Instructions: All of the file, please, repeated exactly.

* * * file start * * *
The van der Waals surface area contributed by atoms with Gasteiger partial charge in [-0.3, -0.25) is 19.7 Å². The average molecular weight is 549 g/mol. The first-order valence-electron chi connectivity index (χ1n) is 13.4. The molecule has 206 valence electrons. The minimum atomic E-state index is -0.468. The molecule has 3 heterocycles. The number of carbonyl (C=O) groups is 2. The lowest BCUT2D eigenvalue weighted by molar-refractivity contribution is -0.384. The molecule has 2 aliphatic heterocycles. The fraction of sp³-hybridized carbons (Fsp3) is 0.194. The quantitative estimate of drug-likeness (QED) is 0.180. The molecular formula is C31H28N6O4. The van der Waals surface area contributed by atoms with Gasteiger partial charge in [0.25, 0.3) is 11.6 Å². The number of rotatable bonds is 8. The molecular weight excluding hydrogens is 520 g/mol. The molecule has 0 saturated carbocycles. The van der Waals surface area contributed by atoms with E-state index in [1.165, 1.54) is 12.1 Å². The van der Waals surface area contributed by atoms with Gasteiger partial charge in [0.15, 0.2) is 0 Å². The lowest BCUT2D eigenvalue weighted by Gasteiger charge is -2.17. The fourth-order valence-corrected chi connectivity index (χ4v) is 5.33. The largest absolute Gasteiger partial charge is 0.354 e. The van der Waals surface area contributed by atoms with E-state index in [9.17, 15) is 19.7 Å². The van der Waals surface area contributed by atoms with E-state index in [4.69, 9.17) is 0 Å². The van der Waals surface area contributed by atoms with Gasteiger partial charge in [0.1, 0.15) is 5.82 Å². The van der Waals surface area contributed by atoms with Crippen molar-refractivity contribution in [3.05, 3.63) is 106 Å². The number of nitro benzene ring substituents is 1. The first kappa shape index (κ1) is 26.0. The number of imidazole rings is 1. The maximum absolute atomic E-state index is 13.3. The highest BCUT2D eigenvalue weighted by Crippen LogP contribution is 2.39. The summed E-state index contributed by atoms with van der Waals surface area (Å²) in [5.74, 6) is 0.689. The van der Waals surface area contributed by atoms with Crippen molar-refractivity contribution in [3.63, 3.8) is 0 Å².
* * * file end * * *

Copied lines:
The van der Waals surface area contributed by atoms with Gasteiger partial charge in [-0.3, -0.25) is 19.7 Å². The average molecular weight is 549 g/mol. The first-order valence-electron chi connectivity index (χ1n) is 13.4. The molecule has 206 valence electrons. The minimum atomic E-state index is -0.468. The molecule has 3 heterocycles. The number of carbonyl (C=O) groups is 2. The lowest BCUT2D eigenvalue weighted by molar-refractivity contribution is -0.384. The molecule has 2 aliphatic heterocycles. The fraction of sp³-hybridized carbons (Fsp3) is 0.194. The quantitative estimate of drug-likeness (QED) is 0.180. The molecular formula is C31H28N6O4. The van der Waals surface area contributed by atoms with Gasteiger partial charge in [0.25, 0.3) is 11.6 Å². The number of rotatable bonds is 8. The molecular weight excluding hydrogens is 520 g/mol. The molecule has 0 saturated carbocycles. The van der Waals surface area contributed by atoms with E-state index in [1.165, 1.54) is 12.1 Å². The van der Waals surface area contributed by atoms with Gasteiger partial charge in [0.15, 0.2) is 0 Å². The lowest BCUT2D eigenvalue weighted by Gasteiger charge is -2.17. The fourth-order valence-corrected chi connectivity index (χ4v) is 5.33. The largest absolute Gasteiger partial charge is 0.354 e. The van der Waals surface area contributed by atoms with E-state index in [9.17, 15) is 19.7 Å². The van der Waals surface area contributed by atoms with E-state index in [4.69, 9.17) is 0 Å². The van der Waals surface area contributed by atoms with Gasteiger partial charge in [0.1, 0.15) is 5.82 Å². The van der Waals surface area contributed by atoms with Crippen molar-refractivity contribution in [3.05, 3.63) is 106 Å². The number of nitro benzene ring substituents is 1. The first kappa shape index (κ1) is 26.0. The number of imidazole rings is 1. The maximum absolute atomic E-state index is 13.3. The highest BCUT2D eigenvalue weighted by Crippen LogP contribution is 2.39. The summed E-state index contributed by atoms with van der Waals surface area (Å²) in [5.74, 6) is 0.689. The van der Waals surface area contributed by atoms with Crippen molar-refractivity contribution in [3.63, 3.8) is 0 Å².